to be near her. When she is sent to French boarding school,
Cera steals a car to visit her, and later plots to get her expelled.
He smokes pot, eats psychedelic mushrooms and steals another
car in the hopes of finally sticking his filthy dick inside
her. By the way, I don't know for a fact that Cera's dick is
filthy. I'm taking his word for it.
Youth in Revolt
feels a shitload like it was made in Williamsburg, Brooklyn.
I haven't been to Brooklyn in several years, but I keep hearing
it is overrun by stereotyped hoodied hipsters who pretend to
be low-fi, into indie rock, but who will ultimately get married,
get shitty jobs, get overprotective about their kids and turn
Williamsburg into a yuppie hell. In other words, it's a place
where people think a hoodie and vinyl records are the same thing
as a personality. This movie is similar. It is made up of touchstones
of fey, faux-nerd hipsterisms than don't expose anything true.
What's supposed to
make Youth in Revolt different from every other teen
comedy is that Cera plays two characters: himself and his dangerous
alter ego. Too bad his alter ego is just same as every other
teen comedy's wacky sidekick. You know, the ýbest friendţ who
gives bad, outrageous advice. Here, he's still a lot like Cera.
That is, pretty sleepy, low on charisma and looking a lot like
the kids coming and going from the chemo lab around the corner
from my apartment. In Youth in Revolt we get a low-energy
protagonist and a low-energy chorus.
The problem is Cera's
got no range. He's pretty much the same guy in either role,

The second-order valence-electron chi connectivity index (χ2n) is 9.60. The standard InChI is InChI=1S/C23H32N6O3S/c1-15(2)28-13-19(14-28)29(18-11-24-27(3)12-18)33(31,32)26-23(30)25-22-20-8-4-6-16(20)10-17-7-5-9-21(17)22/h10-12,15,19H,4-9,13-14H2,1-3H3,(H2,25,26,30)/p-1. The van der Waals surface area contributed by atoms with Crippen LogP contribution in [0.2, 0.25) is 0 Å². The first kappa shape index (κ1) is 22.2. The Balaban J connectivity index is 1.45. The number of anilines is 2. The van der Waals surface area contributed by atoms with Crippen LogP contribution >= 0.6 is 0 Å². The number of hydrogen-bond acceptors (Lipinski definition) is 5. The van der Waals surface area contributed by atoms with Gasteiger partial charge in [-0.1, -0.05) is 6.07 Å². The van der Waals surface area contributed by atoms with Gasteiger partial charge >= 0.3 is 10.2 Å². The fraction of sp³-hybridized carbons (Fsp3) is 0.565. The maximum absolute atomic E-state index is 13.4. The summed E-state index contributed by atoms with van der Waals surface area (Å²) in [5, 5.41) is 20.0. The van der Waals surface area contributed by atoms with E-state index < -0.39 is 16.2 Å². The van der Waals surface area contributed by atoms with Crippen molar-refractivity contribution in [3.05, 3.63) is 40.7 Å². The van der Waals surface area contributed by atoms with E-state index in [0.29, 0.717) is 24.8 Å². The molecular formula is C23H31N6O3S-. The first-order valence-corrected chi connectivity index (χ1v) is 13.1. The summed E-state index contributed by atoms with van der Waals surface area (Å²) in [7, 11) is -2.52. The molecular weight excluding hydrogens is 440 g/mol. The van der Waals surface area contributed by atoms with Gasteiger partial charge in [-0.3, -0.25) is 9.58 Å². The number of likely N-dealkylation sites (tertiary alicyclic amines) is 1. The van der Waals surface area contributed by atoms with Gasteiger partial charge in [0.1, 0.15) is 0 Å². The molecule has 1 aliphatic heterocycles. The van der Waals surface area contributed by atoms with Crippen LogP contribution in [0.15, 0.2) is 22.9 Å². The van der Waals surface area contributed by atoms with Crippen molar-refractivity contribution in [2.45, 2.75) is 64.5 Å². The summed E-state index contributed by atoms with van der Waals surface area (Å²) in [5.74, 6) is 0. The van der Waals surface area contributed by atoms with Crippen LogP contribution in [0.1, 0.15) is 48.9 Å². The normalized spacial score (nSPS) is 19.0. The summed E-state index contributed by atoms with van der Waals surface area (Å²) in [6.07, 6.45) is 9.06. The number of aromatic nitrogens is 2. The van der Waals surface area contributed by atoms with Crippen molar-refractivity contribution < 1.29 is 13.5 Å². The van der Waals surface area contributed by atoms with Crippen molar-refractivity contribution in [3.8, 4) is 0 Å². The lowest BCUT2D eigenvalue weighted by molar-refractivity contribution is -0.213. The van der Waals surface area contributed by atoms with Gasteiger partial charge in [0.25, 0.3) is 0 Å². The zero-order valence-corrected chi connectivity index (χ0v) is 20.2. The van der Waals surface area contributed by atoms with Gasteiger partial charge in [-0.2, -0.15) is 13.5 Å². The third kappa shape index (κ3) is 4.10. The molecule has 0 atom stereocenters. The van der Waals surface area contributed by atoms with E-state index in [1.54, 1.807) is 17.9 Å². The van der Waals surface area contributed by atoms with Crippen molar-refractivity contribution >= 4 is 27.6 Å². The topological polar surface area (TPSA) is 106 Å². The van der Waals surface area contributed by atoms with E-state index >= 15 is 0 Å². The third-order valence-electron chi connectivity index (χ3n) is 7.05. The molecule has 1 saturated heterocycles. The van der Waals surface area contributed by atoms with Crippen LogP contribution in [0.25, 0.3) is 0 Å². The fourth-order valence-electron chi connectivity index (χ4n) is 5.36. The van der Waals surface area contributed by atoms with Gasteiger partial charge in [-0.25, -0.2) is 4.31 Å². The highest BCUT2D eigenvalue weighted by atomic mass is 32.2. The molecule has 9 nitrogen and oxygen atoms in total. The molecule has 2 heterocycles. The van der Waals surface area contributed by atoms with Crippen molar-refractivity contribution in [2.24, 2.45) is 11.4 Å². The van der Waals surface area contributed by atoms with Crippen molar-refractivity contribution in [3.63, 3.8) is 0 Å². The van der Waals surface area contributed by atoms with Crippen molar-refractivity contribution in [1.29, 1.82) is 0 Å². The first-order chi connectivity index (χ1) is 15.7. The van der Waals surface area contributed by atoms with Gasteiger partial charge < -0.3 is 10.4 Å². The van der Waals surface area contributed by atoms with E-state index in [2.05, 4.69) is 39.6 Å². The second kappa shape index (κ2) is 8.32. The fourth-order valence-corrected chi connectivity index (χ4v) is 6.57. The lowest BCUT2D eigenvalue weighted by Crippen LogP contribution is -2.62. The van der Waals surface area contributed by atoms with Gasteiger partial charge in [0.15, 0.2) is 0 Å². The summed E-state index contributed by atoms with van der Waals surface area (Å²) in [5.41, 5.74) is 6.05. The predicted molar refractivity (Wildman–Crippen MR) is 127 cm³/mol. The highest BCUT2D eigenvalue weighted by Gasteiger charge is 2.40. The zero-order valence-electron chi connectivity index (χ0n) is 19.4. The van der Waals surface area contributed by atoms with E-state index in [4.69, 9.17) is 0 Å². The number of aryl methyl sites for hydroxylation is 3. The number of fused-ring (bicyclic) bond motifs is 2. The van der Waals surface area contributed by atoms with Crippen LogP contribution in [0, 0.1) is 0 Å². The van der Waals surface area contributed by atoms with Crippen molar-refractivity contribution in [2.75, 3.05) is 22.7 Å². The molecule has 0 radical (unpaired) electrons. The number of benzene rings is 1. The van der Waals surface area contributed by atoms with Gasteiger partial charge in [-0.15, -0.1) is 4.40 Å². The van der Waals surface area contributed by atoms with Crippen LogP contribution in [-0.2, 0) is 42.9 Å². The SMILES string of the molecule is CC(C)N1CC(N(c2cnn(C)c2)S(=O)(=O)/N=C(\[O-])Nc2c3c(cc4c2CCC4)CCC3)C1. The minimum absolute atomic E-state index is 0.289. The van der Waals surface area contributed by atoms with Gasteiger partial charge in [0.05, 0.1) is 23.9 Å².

except he says dirty words and has better one-liners as the
toughie. His character's lot in life isn't that different than
a shitload of teen comedy movies that came before either. He
is in love with a girl he thinks is out of his league, so he
must reinvent himself to win her heart. His success will be
measured by whether he pos his cherry. And in the end he must
confess who he truly is, and guess what? She likes him anyway!
Youth in Revolt
annoyed me in how much ground it covered with this basic and
overdone plot. I mean literal ground. From Oakland to Ukiah,
down to Santa Cruz and back to Ukiah, with a new band of characters
in each locale. So many actors and their roles are completely
wasted. In particular, what's the deal with Zack Galifianakis?
He gets a lot of parts in movies, but few of them know what
the fuck to do with him. Hey Hollywood grassfuckers, just putting
the guy in your movie doesn't make it cool and edgy. You have
to actually give him something funny to do. Justin Long is similarly
mistreated in a dead-end role as a drug-taking, past-life believer.
Steve Buscemi gets short shrift as Cera's father. Why the hell
have great character actors in the movie if you don't know what
the fuck to do with them?
Briefly, Adhir Kalyan
becomes Cera's best friend, goes on a road trip with him, experiences
hijinks and then disappears completely. Doubleday's ex-boyfriend
briefly appears and, without irony, looks to be the preppie
villain from every John Hughes movies. I expected a movie that
wanted to be hip and indie-feeling to come up with a more interesting
foil than a dude from Haircut 100. He could have turned out
to be a much better guy than Cera always thought. He could have
been in a wheelchair, or a Hells Angel with a sensitive streak.
Director Miguel Arteta and writer Gustin Nash could have give
the story moral ambiguity.
But no. Youth
in Revolt isn't interested in being edgy or different. That's
too much trouble. It's just the same old shit with a better
soundtrack and hipper cast. Maybe we won't notice. Two Fingers.
to tell Filthy Something?